Development of Visible Light-Responsive PhotocatalystsView this Special Issue
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Leticia M. Torres-Martínez, Miguel A. Ruiz-Gómez, M. Z. Figueroa-Torres, Isaías Juárez-Ramírez, Edgar Moctezuma, "SmFeTaO Photocatalyst for Degradation of Indigo Carmine Dye under Solar Light Irradiation", International Journal of Photoenergy, vol. 2012, Article ID 939608, 7 pages, 2012. https://doi.org/10.1155/2012/939608
SmFeTaO Photocatalyst for Degradation of Indigo Carmine Dye under Solar Light Irradiation
This paper is focused to study Sm2FeTaO7 pyrochlore-type compound as solar photocatalyst for the degradation of indigo carmine dye in aqueous solution. Sm2FeTaO7 was synthesized by using conventional solid state reaction and sol-gel method. X-ray diffraction results indicated that Sm2FeTaO7 exhibit a monoclinic crystal structure. By scanning electron microscopy analysis, it was observed that sol-gel material presents particle size of around 150 nm. The specific surface area and energy bandgap values were 12 m2 g−1 and 2.0 eV, respectively. The photocatalytic results showed that indigo carmine molecule can be degraded under solar light irradiation using the synthesized materials, sol-gel photocatalyst was 8 times more active than solid state. On the other hand, when Sm2FeTaO7 was impregnated with CuO as cocatalyst the photocatalytic activity was increased because CuO acts as electron trap decreasing electron-hole pair recombination rates.
Nowadays, most of the investigations on photocatalysts are conducted in order to modify the nanostructure to promote their use under visible-light, especially when solar light is used because sun light is an available free energy source [1–5].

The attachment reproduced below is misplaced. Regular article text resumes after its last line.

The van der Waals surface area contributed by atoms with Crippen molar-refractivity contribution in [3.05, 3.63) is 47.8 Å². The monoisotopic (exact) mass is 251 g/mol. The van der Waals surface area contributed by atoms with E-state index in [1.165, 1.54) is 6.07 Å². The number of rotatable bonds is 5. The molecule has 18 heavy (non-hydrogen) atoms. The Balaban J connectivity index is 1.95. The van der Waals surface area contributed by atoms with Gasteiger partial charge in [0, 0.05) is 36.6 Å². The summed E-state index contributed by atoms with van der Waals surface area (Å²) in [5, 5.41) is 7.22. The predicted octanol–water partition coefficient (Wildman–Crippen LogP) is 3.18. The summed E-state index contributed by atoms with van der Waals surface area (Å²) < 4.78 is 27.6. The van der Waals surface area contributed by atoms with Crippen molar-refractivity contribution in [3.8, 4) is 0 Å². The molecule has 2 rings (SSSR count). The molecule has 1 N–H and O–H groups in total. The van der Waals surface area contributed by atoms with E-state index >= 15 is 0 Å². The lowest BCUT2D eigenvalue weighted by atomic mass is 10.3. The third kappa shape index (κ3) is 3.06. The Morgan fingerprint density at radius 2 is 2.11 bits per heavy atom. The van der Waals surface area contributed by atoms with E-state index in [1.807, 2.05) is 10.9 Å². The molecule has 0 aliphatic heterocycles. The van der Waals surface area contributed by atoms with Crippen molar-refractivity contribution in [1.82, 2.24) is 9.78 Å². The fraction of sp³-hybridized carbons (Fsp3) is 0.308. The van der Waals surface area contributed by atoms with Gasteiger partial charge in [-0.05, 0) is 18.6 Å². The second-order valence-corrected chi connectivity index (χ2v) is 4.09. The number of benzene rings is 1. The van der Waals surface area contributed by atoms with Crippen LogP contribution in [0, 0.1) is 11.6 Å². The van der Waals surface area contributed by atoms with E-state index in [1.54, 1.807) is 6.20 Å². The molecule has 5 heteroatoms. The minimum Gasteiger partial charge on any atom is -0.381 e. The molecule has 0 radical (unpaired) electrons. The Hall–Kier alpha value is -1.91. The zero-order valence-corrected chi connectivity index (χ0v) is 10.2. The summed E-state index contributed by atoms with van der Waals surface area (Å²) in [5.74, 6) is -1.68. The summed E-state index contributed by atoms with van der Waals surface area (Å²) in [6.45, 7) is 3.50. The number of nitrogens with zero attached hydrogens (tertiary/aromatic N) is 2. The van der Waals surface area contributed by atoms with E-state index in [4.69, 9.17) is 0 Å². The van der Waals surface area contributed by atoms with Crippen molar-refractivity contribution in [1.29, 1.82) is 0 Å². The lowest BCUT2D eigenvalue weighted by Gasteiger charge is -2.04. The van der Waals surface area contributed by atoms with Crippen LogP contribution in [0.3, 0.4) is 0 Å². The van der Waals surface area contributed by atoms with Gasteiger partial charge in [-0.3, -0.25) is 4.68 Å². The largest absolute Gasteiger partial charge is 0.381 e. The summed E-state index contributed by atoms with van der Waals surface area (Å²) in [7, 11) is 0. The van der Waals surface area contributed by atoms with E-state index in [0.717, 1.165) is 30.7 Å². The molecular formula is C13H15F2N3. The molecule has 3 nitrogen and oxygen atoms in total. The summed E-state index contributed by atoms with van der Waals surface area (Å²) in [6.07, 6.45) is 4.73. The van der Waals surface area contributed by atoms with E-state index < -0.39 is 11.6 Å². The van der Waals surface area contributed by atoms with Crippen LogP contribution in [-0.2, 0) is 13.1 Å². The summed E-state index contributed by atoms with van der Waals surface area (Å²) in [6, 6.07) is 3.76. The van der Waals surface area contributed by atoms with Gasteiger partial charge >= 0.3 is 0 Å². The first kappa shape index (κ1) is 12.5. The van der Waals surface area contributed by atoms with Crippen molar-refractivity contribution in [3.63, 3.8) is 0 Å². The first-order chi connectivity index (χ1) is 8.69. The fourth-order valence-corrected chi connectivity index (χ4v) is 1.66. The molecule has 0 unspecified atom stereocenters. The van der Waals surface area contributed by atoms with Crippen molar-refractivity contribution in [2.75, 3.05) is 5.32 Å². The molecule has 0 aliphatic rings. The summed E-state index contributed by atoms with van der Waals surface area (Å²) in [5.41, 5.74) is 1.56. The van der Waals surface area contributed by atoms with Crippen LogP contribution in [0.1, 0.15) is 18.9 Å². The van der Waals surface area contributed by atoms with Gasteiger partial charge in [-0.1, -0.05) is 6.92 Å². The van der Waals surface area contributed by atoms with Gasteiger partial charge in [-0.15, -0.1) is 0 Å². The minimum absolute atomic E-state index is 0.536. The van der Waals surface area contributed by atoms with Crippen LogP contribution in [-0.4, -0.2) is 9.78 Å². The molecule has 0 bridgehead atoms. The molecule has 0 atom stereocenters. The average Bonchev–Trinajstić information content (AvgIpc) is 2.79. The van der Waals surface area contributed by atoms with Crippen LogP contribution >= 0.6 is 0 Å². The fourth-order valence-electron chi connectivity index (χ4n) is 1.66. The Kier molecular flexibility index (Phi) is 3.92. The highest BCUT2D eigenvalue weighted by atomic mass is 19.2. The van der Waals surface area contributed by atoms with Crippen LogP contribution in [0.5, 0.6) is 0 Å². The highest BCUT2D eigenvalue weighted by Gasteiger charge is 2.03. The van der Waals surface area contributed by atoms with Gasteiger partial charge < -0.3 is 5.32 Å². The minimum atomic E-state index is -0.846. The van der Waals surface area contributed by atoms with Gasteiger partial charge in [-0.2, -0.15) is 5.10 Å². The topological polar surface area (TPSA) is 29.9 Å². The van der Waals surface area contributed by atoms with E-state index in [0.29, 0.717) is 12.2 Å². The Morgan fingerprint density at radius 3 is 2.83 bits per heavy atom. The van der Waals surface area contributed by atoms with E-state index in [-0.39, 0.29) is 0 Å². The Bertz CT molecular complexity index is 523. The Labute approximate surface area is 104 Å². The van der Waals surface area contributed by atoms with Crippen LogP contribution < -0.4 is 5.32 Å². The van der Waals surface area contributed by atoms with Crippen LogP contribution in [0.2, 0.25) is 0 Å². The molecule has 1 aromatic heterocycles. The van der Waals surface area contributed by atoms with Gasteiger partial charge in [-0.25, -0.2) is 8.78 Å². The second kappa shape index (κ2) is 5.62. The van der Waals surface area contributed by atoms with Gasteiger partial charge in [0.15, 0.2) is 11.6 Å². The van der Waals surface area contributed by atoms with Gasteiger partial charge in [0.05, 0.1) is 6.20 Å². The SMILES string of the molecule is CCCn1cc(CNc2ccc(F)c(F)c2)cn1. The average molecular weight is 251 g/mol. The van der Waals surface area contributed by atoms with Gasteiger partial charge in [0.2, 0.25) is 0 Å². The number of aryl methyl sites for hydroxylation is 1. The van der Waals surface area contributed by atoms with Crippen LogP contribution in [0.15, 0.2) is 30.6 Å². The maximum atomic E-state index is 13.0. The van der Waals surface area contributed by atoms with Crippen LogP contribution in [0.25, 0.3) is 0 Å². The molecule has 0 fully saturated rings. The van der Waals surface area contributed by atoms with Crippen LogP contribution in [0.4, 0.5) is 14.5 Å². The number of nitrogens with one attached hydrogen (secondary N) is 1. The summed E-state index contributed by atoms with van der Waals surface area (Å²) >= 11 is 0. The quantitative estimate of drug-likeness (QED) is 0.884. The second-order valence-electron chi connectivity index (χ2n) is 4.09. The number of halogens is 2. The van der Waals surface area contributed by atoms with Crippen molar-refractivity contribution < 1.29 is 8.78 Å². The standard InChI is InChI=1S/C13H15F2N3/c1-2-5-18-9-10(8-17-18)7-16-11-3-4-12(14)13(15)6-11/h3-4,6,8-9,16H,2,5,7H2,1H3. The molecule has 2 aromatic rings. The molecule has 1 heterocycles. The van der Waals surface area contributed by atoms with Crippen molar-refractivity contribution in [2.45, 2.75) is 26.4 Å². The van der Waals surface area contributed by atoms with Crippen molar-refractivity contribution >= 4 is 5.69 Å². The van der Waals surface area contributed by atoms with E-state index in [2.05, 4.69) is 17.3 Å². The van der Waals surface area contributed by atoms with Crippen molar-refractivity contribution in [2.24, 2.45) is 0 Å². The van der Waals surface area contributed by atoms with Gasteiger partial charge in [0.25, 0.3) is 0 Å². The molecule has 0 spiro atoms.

Actually, most of the common visible-light-sensitive photocatalysts are binary compounds such as CdS, CdSe, WO3, TiO2, ZnO, and Fe2O3 that are unstable or have low activity during the photocatalytic process [6–9]. While ternary oxides are a promising family of interesting compounds that can offer the properties desired for an ideal visible-light photocatalyst .
Photodegradation using mixed oxides such as A2BB’O7 pyrochlore-type compounds has attracted considerable attention because those compounds could be acting as photocatalyst under visible-light irradiation. The slight modification into their crystal structure will cause a variation in their electronic properties provoking an enhancement in the photocatalytic activity. Those compounds have the advantage that A and B sites can be substituted by several metal ions in order to develop visible responsive photocatalysts.
Previous works reported that pyrochlore containing metal ions like Bi3+, Gd3+, Sm3+, In3+, Fe3+, Ta5+, and Sb5+ improve the photocatalytic activity for dye degradation in aqueous solution under visible-light irradiation. This is because those metals favor the mobility of photoinduced electrons and holes to reach easily the reactive sites on catalyst surface [11–16]. However, to our knowledge, there are no reported studies concerning the photocatalytic activity of pyrochlore compounds under solar light.
Recently in our group, a novel pyrochlore-type compound Sm2FeTaO7 has been synthesized with attractive characteristics to be evaluated as potential photocatalyst . For that reason in this paper, the attention is focused to study Sm2FeTaO7 as photocatalyst for the degradation of indigo carmine dye in aqueous solution under real and varying solar light illumination. Samples were taken at different times to monitor the progress of the reaction by UV-vis spectroscopy and total organic carbon analysis. Additionally it is proposed the relation between preparative methods and the reaction mechanism of the photocatalytic degradation of indigo carmine dye.
2.1. Synthesis by Solid State Reaction
Sm2FeTaO7 was obtained by solid state reaction using Sm2O3, Fe2O3 and Ta2O5 (Aldrich purity >99.9%) as starting materials. The powders were dried at 200°C for 4 hours before the synthesis. Then, stoichiometric amounts of each reactant were perfectly mixed with acetone in an agate mortar. The mixture was ground until complete evaporation of the acetone. This solid was placed into a platinum crucible and calcined at 1400°C for 36 hours under air atmosphere with intermediate regrinding to complete the reaction. The furnace was programmed to reach the calcination temperature at a heating rate of 1°C/min. This sample was labeled as SS.
2.2. Synthesis by Sol-Gel Method